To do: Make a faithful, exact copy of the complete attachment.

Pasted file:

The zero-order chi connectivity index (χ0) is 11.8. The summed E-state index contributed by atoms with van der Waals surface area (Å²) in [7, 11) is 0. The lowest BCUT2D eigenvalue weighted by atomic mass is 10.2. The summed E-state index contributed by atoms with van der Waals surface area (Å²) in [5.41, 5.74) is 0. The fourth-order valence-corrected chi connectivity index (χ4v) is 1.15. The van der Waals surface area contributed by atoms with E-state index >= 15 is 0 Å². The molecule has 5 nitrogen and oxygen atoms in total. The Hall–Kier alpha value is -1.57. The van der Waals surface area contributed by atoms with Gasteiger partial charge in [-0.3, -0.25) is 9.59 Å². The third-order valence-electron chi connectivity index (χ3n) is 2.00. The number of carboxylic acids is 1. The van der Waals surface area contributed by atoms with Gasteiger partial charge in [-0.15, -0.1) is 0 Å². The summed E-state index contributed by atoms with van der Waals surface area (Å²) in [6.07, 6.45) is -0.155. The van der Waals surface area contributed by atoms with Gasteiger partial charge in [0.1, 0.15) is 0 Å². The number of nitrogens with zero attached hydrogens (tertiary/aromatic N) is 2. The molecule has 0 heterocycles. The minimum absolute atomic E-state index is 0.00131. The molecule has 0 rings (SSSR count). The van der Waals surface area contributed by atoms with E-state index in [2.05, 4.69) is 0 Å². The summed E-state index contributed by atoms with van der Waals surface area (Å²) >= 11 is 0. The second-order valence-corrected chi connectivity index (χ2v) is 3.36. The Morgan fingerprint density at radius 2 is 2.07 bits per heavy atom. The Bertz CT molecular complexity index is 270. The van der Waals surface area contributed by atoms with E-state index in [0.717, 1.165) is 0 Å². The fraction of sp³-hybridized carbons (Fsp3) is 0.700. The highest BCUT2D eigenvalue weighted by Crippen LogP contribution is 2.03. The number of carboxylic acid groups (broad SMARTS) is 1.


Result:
The zero-order chi connectivity index (χ0) is 11.8. The summed E-state index contributed by atoms with van der Waals surface area (Å²) in [7, 11) is 0. The lowest BCUT2D eigenvalue weighted by atomic mass is 10.2. The summed E-state index contributed by atoms with van der Waals surface area (Å²) in [5.41, 5.74) is 0. The fourth-order valence-corrected chi connectivity index (χ4v) is 1.15. The van der Waals surface area contributed by atoms with E-state index >= 15 is 0 Å². The molecule has 5 nitrogen and oxygen atoms in total. The Hall–Kier alpha value is -1.57. The van der Waals surface area contributed by atoms with Gasteiger partial charge in [-0.3, -0.25) is 9.59 Å². The third-order valence-electron chi connectivity index (χ3n) is 2.00. The number of carboxylic acids is 1. The van der Waals surface area contributed by atoms with Gasteiger partial charge in [-0.15, -0.1) is 0 Å². The summed E-state index contributed by atoms with van der Waals surface area (Å²) in [6.07, 6.45) is -0.155. The van der Waals surface area contributed by atoms with Gasteiger partial charge in [0.1, 0.15) is 0 Å². The number of nitrogens with zero attached hydrogens (tertiary/aromatic N) is 2. The molecule has 0 heterocycles. The minimum absolute atomic E-state index is 0.00131. The molecule has 0 rings (SSSR count). The van der Waals surface area contributed by atoms with E-state index in [2.05, 4.69) is 0 Å². The summed E-state index contributed by atoms with van der Waals surface area (Å²) >= 11 is 0. The second-order valence-corrected chi connectivity index (χ2v) is 3.36. The Morgan fingerprint density at radius 2 is 2.07 bits per heavy atom. The Bertz CT molecular complexity index is 270. The van der Waals surface area contributed by atoms with E-state index in [0.717, 1.165) is 0 Å². The fraction of sp³-hybridized carbons (Fsp3) is 0.700. The highest BCUT2D eigenvalue weighted by Crippen LogP contribution is 2.03. The number of carboxylic acid groups (broad SMARTS) is 1.